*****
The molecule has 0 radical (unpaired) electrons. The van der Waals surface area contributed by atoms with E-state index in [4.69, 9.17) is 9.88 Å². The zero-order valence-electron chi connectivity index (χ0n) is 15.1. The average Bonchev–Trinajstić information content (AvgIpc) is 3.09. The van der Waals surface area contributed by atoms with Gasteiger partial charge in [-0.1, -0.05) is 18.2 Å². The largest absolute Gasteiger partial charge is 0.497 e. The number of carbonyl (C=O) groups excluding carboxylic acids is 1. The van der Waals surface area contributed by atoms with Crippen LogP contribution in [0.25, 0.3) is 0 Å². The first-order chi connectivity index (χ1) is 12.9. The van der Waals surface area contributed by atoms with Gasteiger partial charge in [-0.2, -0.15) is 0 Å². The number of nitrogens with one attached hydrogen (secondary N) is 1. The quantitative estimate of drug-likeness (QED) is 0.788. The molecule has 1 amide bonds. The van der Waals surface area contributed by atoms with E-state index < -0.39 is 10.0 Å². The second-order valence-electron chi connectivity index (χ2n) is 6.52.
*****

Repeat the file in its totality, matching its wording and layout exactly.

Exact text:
The molecule has 0 radical (unpaired) electrons. The van der Waals surface area contributed by atoms with E-state index in [4.69, 9.17) is 9.88 Å². The zero-order valence-electron chi connectivity index (χ0n) is 15.1. The average Bonchev–Trinajstić information content (AvgIpc) is 3.09. The van der Waals surface area contributed by atoms with Gasteiger partial charge in [-0.1, -0.05) is 18.2 Å². The largest absolute Gasteiger partial charge is 0.497 e. The number of carbonyl (C=O) groups excluding carboxylic acids is 1. The van der Waals surface area contributed by atoms with Crippen LogP contribution in [0.25, 0.3) is 0 Å². The first-order chi connectivity index (χ1) is 12.9. The van der Waals surface area contributed by atoms with Gasteiger partial charge in [-0.2, -0.15) is 0 Å². The number of nitrogens with one attached hydrogen (secondary N) is 1. The quantitative estimate of drug-likeness (QED) is 0.788. The molecule has 1 amide bonds. The van der Waals surface area contributed by atoms with E-state index < -0.39 is 10.0 Å². The second-order valence-electron chi connectivity index (χ2n) is 6.52.